He was the lead researcher in the an Australian-American genetic study of transsexuals -- the largest to date. Included were several research groups in Melbourne Australia and in the University of California in Los Angeles (UCLA). It was funded by the National Health and Medical Research Council in Australia, and the National Institutes of Health in the U.S.

They compared DNA from 112 MTF (male-to-female) transsexuals with DNA from 250 males who did not experience gender dysphoria. Results of the study were published in the 2008-OCT-27 edition of the journal Biological Psychiatry.

The researchers found that the transsexual subjects were more likely to have a longer version of the androgen receptor gene in their DNA.

Lauren Hare, a researcher at Prince Henry's Institute said:

"We think these genetic differences might reduce testosterone action and under-masculinize the brain during fetal development."

Professor Harley said:

"Studies in cells show the longer version of the androgen receptor gene works less efficiently at communicating the testosterone message to cells. Based on these studies, we speculate the longer version may also work less efficiently in the brain." 1

Commenting on the lives of transsexuals, Prof. Harley said:

"It's a very tough condition. These people are often on the margins of society, are ostracised, poor, unemployed. It's not something you would want to choose yet still some people think it's a choice when it's more likely transsexuals are born like that." 6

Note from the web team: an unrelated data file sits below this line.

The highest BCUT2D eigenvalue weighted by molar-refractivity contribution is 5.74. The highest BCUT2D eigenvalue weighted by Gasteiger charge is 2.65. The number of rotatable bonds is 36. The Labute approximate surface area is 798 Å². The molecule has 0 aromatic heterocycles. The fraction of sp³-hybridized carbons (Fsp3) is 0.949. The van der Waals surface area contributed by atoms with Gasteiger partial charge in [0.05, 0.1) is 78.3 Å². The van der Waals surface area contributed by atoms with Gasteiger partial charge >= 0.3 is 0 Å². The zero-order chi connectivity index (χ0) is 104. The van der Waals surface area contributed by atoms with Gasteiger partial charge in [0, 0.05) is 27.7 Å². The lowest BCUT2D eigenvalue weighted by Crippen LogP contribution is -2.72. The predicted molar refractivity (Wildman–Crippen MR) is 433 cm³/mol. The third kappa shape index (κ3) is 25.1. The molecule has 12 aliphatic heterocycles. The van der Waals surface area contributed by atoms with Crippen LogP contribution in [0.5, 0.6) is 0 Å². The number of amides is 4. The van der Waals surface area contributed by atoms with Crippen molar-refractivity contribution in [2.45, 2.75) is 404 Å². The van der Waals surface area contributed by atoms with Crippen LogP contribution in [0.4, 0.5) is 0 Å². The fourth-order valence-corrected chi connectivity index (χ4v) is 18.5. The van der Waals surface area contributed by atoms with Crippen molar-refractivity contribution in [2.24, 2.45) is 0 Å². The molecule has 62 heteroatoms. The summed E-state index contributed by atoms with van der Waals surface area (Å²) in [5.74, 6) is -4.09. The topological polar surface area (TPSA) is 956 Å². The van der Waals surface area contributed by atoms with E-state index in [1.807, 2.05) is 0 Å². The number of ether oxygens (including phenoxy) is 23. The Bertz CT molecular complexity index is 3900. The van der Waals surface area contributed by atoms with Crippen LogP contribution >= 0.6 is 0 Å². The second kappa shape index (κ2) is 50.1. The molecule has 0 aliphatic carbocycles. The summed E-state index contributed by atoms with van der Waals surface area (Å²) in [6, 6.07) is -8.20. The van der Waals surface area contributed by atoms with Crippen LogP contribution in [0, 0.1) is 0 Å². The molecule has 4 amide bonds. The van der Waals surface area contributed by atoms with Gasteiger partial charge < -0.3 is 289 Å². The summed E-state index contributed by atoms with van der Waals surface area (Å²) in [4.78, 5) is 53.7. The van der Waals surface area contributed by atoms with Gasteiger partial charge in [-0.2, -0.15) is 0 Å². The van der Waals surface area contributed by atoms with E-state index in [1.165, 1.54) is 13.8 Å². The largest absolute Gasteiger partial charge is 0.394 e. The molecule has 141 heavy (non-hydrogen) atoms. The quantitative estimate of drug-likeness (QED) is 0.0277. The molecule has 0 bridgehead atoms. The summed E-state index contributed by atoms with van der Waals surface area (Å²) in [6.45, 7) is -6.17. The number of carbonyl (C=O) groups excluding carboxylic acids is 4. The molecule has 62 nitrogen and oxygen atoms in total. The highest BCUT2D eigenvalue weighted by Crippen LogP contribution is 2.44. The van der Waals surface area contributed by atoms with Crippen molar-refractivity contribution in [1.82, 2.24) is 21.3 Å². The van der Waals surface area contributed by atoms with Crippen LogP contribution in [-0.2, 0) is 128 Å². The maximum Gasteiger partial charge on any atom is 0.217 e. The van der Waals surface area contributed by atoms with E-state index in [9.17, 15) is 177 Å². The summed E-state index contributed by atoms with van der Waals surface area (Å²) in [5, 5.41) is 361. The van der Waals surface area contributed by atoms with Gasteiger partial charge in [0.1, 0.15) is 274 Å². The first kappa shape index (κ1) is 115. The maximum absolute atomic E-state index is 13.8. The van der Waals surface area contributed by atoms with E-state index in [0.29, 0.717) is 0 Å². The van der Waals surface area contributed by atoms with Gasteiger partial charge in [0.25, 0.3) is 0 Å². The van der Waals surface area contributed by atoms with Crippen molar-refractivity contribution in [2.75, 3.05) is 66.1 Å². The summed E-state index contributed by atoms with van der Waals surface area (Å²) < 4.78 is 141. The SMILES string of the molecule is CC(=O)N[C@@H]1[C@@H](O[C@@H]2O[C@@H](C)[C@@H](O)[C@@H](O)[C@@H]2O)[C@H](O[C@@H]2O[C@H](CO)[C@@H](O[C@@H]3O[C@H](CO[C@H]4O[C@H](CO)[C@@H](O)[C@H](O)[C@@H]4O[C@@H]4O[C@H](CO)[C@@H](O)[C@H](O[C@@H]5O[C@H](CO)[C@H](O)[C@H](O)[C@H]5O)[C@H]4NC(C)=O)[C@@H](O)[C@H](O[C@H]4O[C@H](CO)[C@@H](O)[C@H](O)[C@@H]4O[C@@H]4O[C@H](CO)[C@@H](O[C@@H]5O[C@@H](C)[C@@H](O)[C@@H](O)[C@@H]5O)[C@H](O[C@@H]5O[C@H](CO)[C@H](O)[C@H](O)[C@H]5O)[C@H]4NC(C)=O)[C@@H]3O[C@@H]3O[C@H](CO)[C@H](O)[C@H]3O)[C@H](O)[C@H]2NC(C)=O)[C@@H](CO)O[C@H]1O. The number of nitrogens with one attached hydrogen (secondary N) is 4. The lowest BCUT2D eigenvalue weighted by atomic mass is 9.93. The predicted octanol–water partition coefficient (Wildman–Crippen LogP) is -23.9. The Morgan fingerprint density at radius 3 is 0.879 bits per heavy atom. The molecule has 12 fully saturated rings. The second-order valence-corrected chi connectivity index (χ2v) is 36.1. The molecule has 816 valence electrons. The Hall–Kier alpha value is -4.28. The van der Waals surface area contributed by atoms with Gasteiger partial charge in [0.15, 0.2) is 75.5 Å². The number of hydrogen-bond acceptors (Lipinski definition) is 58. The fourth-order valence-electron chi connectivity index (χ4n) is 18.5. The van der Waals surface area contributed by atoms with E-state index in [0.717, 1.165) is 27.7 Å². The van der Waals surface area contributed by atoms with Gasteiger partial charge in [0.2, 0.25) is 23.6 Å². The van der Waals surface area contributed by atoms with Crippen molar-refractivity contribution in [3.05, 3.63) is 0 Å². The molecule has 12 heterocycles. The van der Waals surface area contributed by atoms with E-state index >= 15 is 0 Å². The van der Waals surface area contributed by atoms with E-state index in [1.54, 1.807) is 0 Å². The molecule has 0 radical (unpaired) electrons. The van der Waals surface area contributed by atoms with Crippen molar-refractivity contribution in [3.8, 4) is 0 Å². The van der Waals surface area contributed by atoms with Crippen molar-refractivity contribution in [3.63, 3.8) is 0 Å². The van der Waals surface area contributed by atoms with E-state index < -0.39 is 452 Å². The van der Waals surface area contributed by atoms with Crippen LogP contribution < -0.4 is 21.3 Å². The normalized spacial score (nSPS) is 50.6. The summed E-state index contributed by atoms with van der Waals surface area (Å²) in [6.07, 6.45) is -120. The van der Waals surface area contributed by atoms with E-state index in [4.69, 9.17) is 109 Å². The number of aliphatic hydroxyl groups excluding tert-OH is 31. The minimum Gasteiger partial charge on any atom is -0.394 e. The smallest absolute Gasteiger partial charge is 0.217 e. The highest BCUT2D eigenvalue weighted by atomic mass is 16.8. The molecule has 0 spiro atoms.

The report stated:

"It is possible that a decrease in testosterone levels in the brain during development might result in incomplete masculinisation of the brain in male to female transsexuals, resulting in a more feminised brain and [later] a female gender identity."

Terry Reed from the Gender Identity Research and Education Society said:

"This study appears to reinforce earlier studies which have indicated that, in some trans people, there may be a genetic trigger to the development of an atypical gender identity."

"However, it may be just one of several routes and, although it seems extremely likely that a biological element will always be present in the aetiology of transsexualism, it's unlikely that developmental pathways will be the same in all individuals."

Researcher Trudy Kennedy, director of the Monash Gender Dysphoria Clinic, said the study supported previous evidence that genetics and brain gender were important in transsexuality. She said: